According to the corporation-backed narrative in the media, most of the planet’s environmental concerns can be attributed to one simple problem: too many plastic straws. The oversimplification of the damage done to the Earth’s climate puts consumers and their choices at fault for all of the pollution in our atmosphere, but conveniently ignores the massive amount of emissions produced by large corporations.
Manipulating the climate situation protects the interests of monopolizing oil and energy companies like ExxonMobil, D.T.E and Shell, by distracting from their contributions to the problem at hand, and allowing them to continue producing in the interest of profit rather than the environment.
With approximately 71 percent of all greenhouse gas emissions linked to only 100 different international companies, the most impactful way to combat climate change is to alter large-scale production patterns to more sustainable methods across major industries.
For a lot of these companies, changing their habits would mean losing a lot of money in production investments. Rather than address this, corporations mislead the public into thinking that their contribution to the climate problem is less than it actually is through a process called greenwashing.
According to Abby Wallace, the energy and climate policy coordinator at the Michigan Environmental Council, companies greenwash in order to avoid pressure to make costly, fundamental changes to their business.
“We see it all the time in campaigns saying that you need to be composting, and recycling and drinking out of a water bottle, that again are a lot of times being sponsored and bankrolled by people who have such a disproportionate effect on Climate change,” Wallace said. “These companies are misrepresenting it as an individual problem, rather than as a system-wide problem that they are actively fighting behind the scenes to keep in place.”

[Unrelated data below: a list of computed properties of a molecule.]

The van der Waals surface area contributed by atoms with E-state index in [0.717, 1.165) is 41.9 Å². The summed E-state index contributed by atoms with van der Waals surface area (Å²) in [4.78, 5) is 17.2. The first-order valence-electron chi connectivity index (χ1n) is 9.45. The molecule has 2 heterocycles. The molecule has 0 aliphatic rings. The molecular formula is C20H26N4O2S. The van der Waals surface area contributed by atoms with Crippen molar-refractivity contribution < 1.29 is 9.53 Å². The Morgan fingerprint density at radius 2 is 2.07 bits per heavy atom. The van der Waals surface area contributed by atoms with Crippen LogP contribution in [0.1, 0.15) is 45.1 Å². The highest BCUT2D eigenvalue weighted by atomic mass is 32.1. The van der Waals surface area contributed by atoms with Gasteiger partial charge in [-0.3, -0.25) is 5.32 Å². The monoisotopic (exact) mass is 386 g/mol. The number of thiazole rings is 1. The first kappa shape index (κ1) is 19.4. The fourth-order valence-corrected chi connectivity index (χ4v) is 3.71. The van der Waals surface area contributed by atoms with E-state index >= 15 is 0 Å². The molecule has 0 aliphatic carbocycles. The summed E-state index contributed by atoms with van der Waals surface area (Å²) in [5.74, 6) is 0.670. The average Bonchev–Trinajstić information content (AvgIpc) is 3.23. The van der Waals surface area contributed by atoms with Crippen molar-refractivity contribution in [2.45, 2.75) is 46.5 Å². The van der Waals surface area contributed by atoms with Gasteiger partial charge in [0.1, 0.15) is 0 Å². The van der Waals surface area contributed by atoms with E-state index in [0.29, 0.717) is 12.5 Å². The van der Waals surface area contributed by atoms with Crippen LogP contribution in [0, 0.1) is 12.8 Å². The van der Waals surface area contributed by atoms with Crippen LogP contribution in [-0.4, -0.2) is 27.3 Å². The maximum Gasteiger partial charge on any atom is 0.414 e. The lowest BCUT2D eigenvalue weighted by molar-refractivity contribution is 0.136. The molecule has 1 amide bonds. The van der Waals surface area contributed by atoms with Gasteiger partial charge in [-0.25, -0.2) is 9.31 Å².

Some companies have already made the commitment to be more environmentally friendly, which is evident in the rising popularity of the electric car market. Electric and hybrid vehicles have proven much more fuel and energy efficient, and give off significantly less air and noise pollutants than diesel and petrol cars. Micheal Phelan, an automotive critic for the Detroit Free Press, believes that electric cars have the potential to help relieve parts of the current climate crisis.
“Electric cars don’t have an exhaust pipe, which emits all the carbon and gasses that make the air quality poor,” Phelan said. “Just one car can save millions of grams of CO2 a year, and in order to see a lasting difference in our atmosphere, everyone has to commit to making the switch from diesel to electric.”
What prevents this from happening, though, is the lack of affordable electric vehicles available to buy. The cheapest option on the market is a 27,000 dollar Nissan, which is not a reasonable price for everyone.. In order to persuade people that investing in environmentally friendly alternatives like electric cars is worth the financial commitment, legislators have offered incentives to make the jump from fuel to electric.